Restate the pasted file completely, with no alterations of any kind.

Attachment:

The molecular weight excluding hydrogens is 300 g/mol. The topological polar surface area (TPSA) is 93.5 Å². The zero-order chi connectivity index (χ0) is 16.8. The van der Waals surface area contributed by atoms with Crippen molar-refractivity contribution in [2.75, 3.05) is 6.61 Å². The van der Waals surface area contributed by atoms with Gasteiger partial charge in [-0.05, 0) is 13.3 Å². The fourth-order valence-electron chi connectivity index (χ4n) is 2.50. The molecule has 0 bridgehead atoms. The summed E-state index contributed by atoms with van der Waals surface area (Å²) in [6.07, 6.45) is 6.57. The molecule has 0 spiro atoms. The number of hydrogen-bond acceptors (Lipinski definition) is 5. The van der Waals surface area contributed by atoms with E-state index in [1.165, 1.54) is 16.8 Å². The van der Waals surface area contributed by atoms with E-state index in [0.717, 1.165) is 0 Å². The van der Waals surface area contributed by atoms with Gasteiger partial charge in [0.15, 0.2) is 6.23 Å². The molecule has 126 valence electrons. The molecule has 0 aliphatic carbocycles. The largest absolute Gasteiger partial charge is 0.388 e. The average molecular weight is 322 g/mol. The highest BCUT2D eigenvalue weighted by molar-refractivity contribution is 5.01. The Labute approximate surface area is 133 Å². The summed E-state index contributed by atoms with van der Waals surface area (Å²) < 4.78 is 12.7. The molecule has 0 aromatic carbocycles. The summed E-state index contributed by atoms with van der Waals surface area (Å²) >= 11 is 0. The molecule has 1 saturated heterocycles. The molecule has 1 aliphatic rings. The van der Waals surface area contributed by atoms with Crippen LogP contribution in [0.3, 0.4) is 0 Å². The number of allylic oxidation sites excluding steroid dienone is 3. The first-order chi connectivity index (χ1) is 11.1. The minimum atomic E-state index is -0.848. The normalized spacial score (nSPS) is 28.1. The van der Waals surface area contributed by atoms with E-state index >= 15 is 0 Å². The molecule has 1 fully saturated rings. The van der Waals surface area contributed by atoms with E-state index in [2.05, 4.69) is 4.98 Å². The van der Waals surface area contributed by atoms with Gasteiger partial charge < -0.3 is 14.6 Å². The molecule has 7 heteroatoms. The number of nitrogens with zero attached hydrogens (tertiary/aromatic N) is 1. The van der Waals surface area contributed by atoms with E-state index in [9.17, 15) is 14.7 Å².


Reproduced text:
The molecular weight excluding hydrogens is 300 g/mol. The topological polar surface area (TPSA) is 93.5 Å². The zero-order chi connectivity index (χ0) is 16.8. The van der Waals surface area contributed by atoms with Crippen molar-refractivity contribution in [2.75, 3.05) is 6.61 Å². The van der Waals surface area contributed by atoms with Gasteiger partial charge in [-0.05, 0) is 13.3 Å². The fourth-order valence-electron chi connectivity index (χ4n) is 2.50. The molecule has 0 bridgehead atoms. The summed E-state index contributed by atoms with van der Waals surface area (Å²) in [6.07, 6.45) is 6.57. The molecule has 0 spiro atoms. The number of hydrogen-bond acceptors (Lipinski definition) is 5. The van der Waals surface area contributed by atoms with E-state index in [1.165, 1.54) is 16.8 Å². The van der Waals surface area contributed by atoms with E-state index in [0.717, 1.165) is 0 Å². The van der Waals surface area contributed by atoms with Gasteiger partial charge in [0.15, 0.2) is 6.23 Å². The molecule has 126 valence electrons. The molecule has 0 aliphatic carbocycles. The largest absolute Gasteiger partial charge is 0.388 e. The average molecular weight is 322 g/mol. The highest BCUT2D eigenvalue weighted by molar-refractivity contribution is 5.01. The Labute approximate surface area is 133 Å². The summed E-state index contributed by atoms with van der Waals surface area (Å²) < 4.78 is 12.7. The molecule has 0 aromatic carbocycles. The summed E-state index contributed by atoms with van der Waals surface area (Å²) >= 11 is 0. The molecule has 1 saturated heterocycles. The molecule has 1 aliphatic rings. The van der Waals surface area contributed by atoms with Crippen LogP contribution in [0.3, 0.4) is 0 Å². The number of allylic oxidation sites excluding steroid dienone is 3. The first-order chi connectivity index (χ1) is 11.1. The minimum atomic E-state index is -0.848. The normalized spacial score (nSPS) is 28.1. The van der Waals surface area contributed by atoms with E-state index >= 15 is 0 Å². The molecule has 1 fully saturated rings. The van der Waals surface area contributed by atoms with E-state index in [2.05, 4.69) is 4.98 Å². The van der Waals surface area contributed by atoms with Gasteiger partial charge < -0.3 is 14.6 Å². The molecule has 7 heteroatoms. The number of nitrogens with zero attached hydrogens (tertiary/aromatic N) is 1. The van der Waals surface area contributed by atoms with E-state index in [9.17, 15) is 14.7 Å².